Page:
I love the end of the year, tidying up loose ends and dreaming about what next year may bring. And plotting! Much plotting. But before that I’m taking a look at the top ten books I’ve read this year. Linked to reviews and in reverse alpha order by title, as the W’s get oh so little love:
When the Emperor was Divine by Julie Otsuka
A poetic look at what life was like in Japanese internment camps during World War II. It’s a part of American history that gets glossed over too easily and Otsuka brings it to poetic life. Especially relevant considering the current political situation and fear of those who don’t look like us.
What Doctors Feel by Danielle Ofri
This book guided my first year working as a medical interpreter, especially the times I was scared of messing up so bad that it would end up hurting patient. “Being a doctor means living with that fear, incorporating it into one’s daily life,” Ofri writes, “…figuring out how to titrate it appropriately is a vital skill for a doctor.” I’m working on it.
Triangle: The Fire that Changed America by David von Drehle
From my “Summer of Fire”, where I read about all kinds of blazes. This book was my favorite of the bunch because it not only detailed the tragedy itself but also it’s aftereffects, from the trial of the building owners to how it helped shape the labor movement and political reform.
These Old Shades by Georgette Heyer
Simply delightful. It’s wonderful to get to know characters by what they say and do without paragraphs of collected details. While it took me some time to get into the story (starting the book while waiting in line didn’t help) once things got going I was entranced. And watching the whole plot unravel at that last soiree? Stunning. I can’t wait to read the rest of her stuff.
Poison Study by Maria V. Synder
How I love plotty fantasy! It’s all here – lots of action, great world building, rival lands without an obvious good guy or bad guy, and even a little romance. After blasting through the first two books (second review forthcoming) I’m trying to ration the rest.
Night Calls by Katharine Eliska Kimbriel
I have no idea how this book flew under the radar when it was published twenty years ago – it’s Little House in the Big Woods with vampires and werewolves. Instantly awesome, right? Add in a young female protagonist, an interesting magic system, wonderful characters and plotplotplot to get an amazing read. And it’s a series, yea!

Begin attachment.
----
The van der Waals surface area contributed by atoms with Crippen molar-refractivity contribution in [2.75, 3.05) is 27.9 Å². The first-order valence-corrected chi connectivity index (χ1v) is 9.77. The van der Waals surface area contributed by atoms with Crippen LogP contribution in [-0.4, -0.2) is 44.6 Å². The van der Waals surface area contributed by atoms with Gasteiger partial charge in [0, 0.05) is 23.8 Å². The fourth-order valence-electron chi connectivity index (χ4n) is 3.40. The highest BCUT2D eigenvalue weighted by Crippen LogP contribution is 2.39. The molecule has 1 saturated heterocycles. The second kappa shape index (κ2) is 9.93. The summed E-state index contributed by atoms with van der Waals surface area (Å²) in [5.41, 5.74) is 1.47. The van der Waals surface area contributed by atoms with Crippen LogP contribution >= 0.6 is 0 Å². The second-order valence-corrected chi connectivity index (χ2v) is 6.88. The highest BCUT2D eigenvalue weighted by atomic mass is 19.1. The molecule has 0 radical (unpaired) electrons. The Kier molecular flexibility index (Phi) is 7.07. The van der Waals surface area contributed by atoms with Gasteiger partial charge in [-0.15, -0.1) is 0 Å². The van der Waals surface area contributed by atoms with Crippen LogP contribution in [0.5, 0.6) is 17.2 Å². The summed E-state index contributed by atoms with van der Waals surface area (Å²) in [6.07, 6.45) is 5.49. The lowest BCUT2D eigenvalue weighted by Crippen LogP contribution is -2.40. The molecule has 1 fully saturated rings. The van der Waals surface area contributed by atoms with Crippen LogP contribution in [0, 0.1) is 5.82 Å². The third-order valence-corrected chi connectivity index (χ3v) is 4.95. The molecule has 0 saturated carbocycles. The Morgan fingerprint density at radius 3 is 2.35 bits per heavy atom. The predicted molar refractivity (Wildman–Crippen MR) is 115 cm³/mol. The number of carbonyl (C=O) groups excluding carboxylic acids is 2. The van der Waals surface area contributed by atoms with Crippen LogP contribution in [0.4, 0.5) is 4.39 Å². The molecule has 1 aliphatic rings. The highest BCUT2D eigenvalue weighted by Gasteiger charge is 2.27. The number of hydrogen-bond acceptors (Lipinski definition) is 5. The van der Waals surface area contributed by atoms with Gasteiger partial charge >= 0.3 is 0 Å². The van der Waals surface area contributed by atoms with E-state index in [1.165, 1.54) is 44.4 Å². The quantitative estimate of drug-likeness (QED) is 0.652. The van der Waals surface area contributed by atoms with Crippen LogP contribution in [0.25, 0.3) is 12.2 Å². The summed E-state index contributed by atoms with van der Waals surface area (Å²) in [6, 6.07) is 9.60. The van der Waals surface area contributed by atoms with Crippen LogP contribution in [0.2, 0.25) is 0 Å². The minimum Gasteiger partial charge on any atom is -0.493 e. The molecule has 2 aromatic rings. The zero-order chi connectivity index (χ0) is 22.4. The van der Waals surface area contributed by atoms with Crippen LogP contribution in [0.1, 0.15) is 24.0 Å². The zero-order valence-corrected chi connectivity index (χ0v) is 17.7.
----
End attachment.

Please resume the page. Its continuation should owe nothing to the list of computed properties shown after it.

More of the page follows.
Love Marriage by V. V. Ganeshananthan
Review forthcoming – a lyric telling of one family’s Tamil diaspora experience. It’s one of those novels that is filled with history but never feels fact-y. I feel like a better person for reading it… but more about that next week.
Hammer Head by Nina MacLaughlin
My hands down favorite non-fiction of the year. After working at a desk job MacLaughlin quit and became a carpenter’s assistant. We get to see her learn the job but it goes much deeper than that – what does our profession say about us? How do we change when our job changes? Ooo, now that I think about it this might be a good pairing with some Studs Turkel… I sense a “Winter of Working” coming on!
Falling Into Bed with a Duke by Lorraine Heath
Everything I love in a Regency romance – banter! Historical accuracy! Twisted tropes! Heath is a master of the form and one of my all time favorite romance authors. A strong start to a new series.
The Beekeeper’s Apprentice by Laurie R. King
I have a review lined up for this one as well, never fear! Mary Russell literally stumbles over the retired Sherlock Holmes one day and he is impressed with her powers of deduction and observation. She become his apprentice and they solve harder and harder mysteries until their very lives hang in the balance. (Dun-dun-DUUUUUN!)